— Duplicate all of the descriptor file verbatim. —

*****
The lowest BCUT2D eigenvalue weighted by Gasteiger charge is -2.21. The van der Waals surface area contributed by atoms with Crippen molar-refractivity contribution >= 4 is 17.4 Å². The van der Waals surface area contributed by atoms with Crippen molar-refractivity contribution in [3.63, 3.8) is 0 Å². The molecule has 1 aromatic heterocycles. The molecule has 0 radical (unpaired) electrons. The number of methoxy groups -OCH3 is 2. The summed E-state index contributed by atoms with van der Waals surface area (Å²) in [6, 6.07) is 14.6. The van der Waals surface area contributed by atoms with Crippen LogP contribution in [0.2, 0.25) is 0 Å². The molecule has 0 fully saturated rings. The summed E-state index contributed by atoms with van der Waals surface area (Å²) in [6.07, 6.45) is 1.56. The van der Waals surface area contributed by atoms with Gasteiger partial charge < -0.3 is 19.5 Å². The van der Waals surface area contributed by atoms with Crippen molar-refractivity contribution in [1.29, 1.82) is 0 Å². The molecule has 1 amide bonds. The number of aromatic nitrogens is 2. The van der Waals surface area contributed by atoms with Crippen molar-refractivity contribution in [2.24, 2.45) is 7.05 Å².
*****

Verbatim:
The lowest BCUT2D eigenvalue weighted by Gasteiger charge is -2.21. The van der Waals surface area contributed by atoms with Crippen molar-refractivity contribution >= 4 is 17.4 Å². The van der Waals surface area contributed by atoms with Crippen molar-refractivity contribution in [3.63, 3.8) is 0 Å². The molecule has 1 aromatic heterocycles. The molecule has 0 radical (unpaired) electrons. The number of methoxy groups -OCH3 is 2. The summed E-state index contributed by atoms with van der Waals surface area (Å²) in [6, 6.07) is 14.6. The van der Waals surface area contributed by atoms with Crippen LogP contribution in [0.2, 0.25) is 0 Å². The molecule has 0 fully saturated rings. The summed E-state index contributed by atoms with van der Waals surface area (Å²) in [6.07, 6.45) is 1.56. The van der Waals surface area contributed by atoms with Gasteiger partial charge < -0.3 is 19.5 Å². The van der Waals surface area contributed by atoms with Crippen molar-refractivity contribution in [1.29, 1.82) is 0 Å². The molecule has 1 amide bonds. The number of aromatic nitrogens is 2. The van der Waals surface area contributed by atoms with Crippen molar-refractivity contribution in [2.24, 2.45) is 7.05 Å².